The cause of explosions for oil rigs is similar to gas pipeline explosions, where more than fifty oil rig explosions have occurred around the globe (“Explosions: A Fresh Look at Chernobyl, Three Mile Island, the Gulf Oil Spill, and Fukushima Daiichi”, by R. A. Leishear, 2013). As trapped oxygen from oil wells rises to the oil rigs above, the oil and oxygen explode. The common refrain of oil rig operators is “Swish, run, boom”, as the gases explode inside a pipe and burst up through the pipeline to the platforms where workers operate the oil rigs. The Gulf Oil Spill is the most well-known example of this explosion cause.
The common cause of oil pipeline ruptures and resultant oil spills is also apparent. However, for oil pipeline spills the rupture mechanism differs from pipeline explosions, even though pressure transients are still the common-mode failure cause. Slam valves are used by operators to quickly control oil flow between different pipeline operators, where numerous companies operate interconnected pipelines throughout the U.S. When these valves are slammed, high pressure waves travel at near sonic velocities throughout pipelines to cause fatigue failures over time. That is, the pipe walls are hammered until they eventually crack by repeated pressure transients, or slam valve closures. The primary differences between these pipeline breaks and pipeline explosions are that flammable gases are not ignited and pressures to cause cracks are lower than explosion pressures. A brief survey of oil pipeline ruptures quickly reveals that pressure transients occur prior to oil spills. For example, a Michigan pipeline rupture spewed 843,000 gallons of crude oil into the Kalamazoo river. Once again, opening nearly any government report on oil spills will find that pressure transients preceded pipeline breaks and consequent spills.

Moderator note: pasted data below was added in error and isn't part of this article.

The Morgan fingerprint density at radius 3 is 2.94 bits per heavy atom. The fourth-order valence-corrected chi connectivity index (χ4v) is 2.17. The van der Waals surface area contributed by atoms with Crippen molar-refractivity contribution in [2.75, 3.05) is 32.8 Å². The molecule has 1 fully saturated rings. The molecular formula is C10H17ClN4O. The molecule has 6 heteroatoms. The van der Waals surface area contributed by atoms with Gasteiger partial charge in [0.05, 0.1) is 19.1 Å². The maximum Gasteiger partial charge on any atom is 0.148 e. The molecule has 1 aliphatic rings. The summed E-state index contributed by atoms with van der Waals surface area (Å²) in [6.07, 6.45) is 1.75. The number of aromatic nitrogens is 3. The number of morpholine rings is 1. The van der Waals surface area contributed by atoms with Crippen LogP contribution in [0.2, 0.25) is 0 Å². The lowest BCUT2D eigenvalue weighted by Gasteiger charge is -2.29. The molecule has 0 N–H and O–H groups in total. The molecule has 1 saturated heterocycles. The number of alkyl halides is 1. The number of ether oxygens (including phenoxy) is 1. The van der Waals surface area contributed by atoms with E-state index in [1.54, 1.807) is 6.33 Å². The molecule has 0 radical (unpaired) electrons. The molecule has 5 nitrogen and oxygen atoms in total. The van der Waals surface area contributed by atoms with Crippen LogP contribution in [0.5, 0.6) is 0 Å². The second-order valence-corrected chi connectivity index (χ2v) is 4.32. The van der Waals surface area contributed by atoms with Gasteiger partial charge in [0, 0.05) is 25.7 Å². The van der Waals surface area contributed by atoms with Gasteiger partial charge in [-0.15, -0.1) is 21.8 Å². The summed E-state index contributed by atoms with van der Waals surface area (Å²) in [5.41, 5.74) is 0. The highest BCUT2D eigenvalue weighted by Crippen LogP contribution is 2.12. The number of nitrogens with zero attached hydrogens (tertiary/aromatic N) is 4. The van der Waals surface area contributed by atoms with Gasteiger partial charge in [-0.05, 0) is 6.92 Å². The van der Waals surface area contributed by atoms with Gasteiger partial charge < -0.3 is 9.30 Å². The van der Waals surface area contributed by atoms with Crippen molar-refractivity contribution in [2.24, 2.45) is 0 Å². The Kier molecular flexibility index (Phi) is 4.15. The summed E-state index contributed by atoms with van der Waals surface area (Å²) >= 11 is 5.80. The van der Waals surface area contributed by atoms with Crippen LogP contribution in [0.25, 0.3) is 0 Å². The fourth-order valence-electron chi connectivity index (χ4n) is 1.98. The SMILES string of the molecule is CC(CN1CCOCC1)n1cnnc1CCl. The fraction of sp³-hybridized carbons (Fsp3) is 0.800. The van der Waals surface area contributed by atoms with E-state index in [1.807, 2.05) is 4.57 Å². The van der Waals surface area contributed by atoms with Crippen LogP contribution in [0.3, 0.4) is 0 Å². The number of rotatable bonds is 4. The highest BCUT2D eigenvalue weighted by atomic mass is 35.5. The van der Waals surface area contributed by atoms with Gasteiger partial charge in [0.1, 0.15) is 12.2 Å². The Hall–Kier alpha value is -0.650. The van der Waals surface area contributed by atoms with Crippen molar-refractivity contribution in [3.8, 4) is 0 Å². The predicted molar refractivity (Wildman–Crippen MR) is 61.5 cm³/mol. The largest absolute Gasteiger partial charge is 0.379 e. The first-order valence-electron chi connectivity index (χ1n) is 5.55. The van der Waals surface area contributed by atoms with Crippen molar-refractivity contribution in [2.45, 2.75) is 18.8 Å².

How can these accidents be stopped? Stop the pressure transients. For oil spills, operator training will be required. If the pipeline is not hammered it will not break. For explosions, additional monitoring will be required, along with operations changes. Monitoring can locate explosive gas combinations of air and methane, and operations can control the pressure transients to decrease temperature increases, which ignite flammable gas explosions. These last recommendations are perhaps the most difficult and expensive to implement due to the complex relationships between pressure transients and explosions. Even so, a path forward is available to stop most oil spills and pipeline explosions.
About the Author
Robert A. Leishear, Ph.D., P.E. is an ASME engineering text book author, a Senior Internal Corrosion Technologist, a welder, a Fellow with the American Society of Mechanical Engineers (ASME), and served as a Principal Investigator for research engineering at Savannah River National Laboratory. Since then, he has spent years of volunteer research to stop explosions and pipeline ruptures at a personal cost in excess of $130,000. Dr. Leishear’s credentials are documented at leishearengineeringllc.com.